2020-08-31 (Monday)

Today, I learned about:

There are so many interesting things happening outside our small Earth, in the vast space of the Cosmos. I recently took a course on the edX MOOC (massive open online course) from the mighty MIT, Massachusetts Institute of Technology. The course had the title “Introduction to Aerospace Engineering: Astronautics and Human Spaceflight.”

What made the course so exceptionally interesting was, besides the contents with plenty of video clips further to the traditional Power Point style lectures, that the teacher of the course was no one less than an ex-NASA astronaut, Jeffrey A. Hoffman. His first space flight was in the first servicing mission of the Hubble telescope in December, 1993, and after that he participated in four more missions to the international space station ISS. Only a live astronaut can make a course like this even more interesting by telling his personal experience of those missions. See also reference #1 below.

Astronauts Franklin Story Musgrave and Jeffrey Hoffman install corrective optics during the first service mission to the Hubble telescope in December 1993. Photo courtesy by NASA.

Another interesting fact about the big wide space was published in June, 2020, by Popular Mechanics. It is a story about how a pulsar prepared itself to eat up a nearby star and released an outburst of cosmic X-rays thousands of times brighter than the sun!

Astronomers captured the “power up” sequence of a pulsar right before it gobbled up gas and dust from a nearby star and shot a burst of X-rays into space. It is the first time they have captured this entire process before. The research, astronomers say, will help us understand how pulsar outbursts form. Photo courtesy by NASA.

That’s what I learned in school !


1: Hubble Space Telescope, Servicing Mission 1

*: What did you learn in school today ?

2019-05-31 (Friday)

Today, I learned that:

I owe a big apology to all my faithful readers for having been absent with new posts for almost two months, so let me make it up today with a quite few interesting facts:

1. Image of a black hole

During the month of April, we received the astonishing news that astronomers had finally managed to catch a black hole on film. The image was captured by the Event Horizon telescope (EHT), a network of eight radio telescopes spanning locations from Antarctica to Spain and Chile, in an effort involving more than 200 scientists. Read more about it in ref. #1 below.

The image of a black hole captured by the Event Horizon Telescope. Photo by the EHT Collaboration team, consisting of 200 astronomers at eight different telescope sites.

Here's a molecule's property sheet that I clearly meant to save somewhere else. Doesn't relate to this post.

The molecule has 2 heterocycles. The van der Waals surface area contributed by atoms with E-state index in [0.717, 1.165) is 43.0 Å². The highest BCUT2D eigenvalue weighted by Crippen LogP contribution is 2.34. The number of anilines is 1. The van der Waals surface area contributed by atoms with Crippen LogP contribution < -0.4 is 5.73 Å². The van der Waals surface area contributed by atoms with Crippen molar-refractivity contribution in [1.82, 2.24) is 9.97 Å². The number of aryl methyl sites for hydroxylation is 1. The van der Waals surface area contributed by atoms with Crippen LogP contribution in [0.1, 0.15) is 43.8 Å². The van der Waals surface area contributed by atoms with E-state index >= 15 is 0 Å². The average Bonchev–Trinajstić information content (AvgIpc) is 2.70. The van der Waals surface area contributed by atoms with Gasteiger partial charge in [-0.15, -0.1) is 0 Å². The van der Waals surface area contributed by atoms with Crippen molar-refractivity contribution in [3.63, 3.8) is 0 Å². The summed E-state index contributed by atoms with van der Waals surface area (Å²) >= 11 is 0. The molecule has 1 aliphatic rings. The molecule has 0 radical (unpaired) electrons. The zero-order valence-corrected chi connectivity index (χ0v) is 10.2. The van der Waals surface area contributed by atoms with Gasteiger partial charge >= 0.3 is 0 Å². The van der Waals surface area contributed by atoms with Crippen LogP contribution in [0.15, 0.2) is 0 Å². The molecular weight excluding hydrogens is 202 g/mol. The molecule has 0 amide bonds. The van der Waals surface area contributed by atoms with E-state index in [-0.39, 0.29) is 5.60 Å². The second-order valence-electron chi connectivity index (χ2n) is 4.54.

2. Late Easter (continuation from earlier post)

In my post of 2019-03-05 I wrote about the late date of Easter this year, and as you may remember my friend, the German-Swedish meteorologist André Franke explained it all for us.

However, I have received comments about this subject. In 2019, the March equinox occurred on March 20, and there was a full moon already the next day, March 21. So, why was not Easter Sunday celebrated on March 24? André can explain that, as well. It is quite complicated, but here is the short explanation:

It all started in year 325, when the First Church Council of Nicaea among other things decided that the March equinox should always fall on March 21, and then Easter Sunday would always be the first Sunday following the first full month after the March equinox. But as we know, the Earth’s rotation around the Sun is not exactly 365 days. It is approximately 6 h more, and that causes that the fixed March equinox day is not always the same actual, astronomical day for the same equinox, as happened this year.

If you want know the long story, take a look at reference #2. Unfortunately, it is written in Swedish, but there are many other sources around the internet that can tell the same story.

3. Baarle

Baarle is a village right on the border between the Netherlands and Belgium. 91 % of the total area of the village belongs to the Dutch, the rest is Belgian. But it is not a clean cut, there are in fact 16 Belgian exclaves within the Dutch territory, and they in turn surround seven Dutch areas. See also reference #3 below. Thanks to Radio Sweden’s Andreas Liljeheden for yet another idea to an interesting blog fact, see also ref. 4 below! (You may remember Andreas’s earlier contribution to my blog on 2018-10-20, when he presented the donkey steps in the EU headquarters in Brussels.)

Andreas Liljeheden posing on a selfie in Baarle, in a street where both the Dutch and Belgian flags are blowing in the wind side by side.

4. Different maps of the world

One of my interests is maps, traditional, historic, different kinds of maps – you name them! It is therefore a great pleasure for me to present a total of 45 different maps of the world, the big majority of them are without doubt something you have never seen before. Click on the link of ref. #5 below and start being amazed. (I like maps #1, 2, 7, 8, …)

That’s what I learned in school !


1: Black hole picture captured for first time in space breakthrough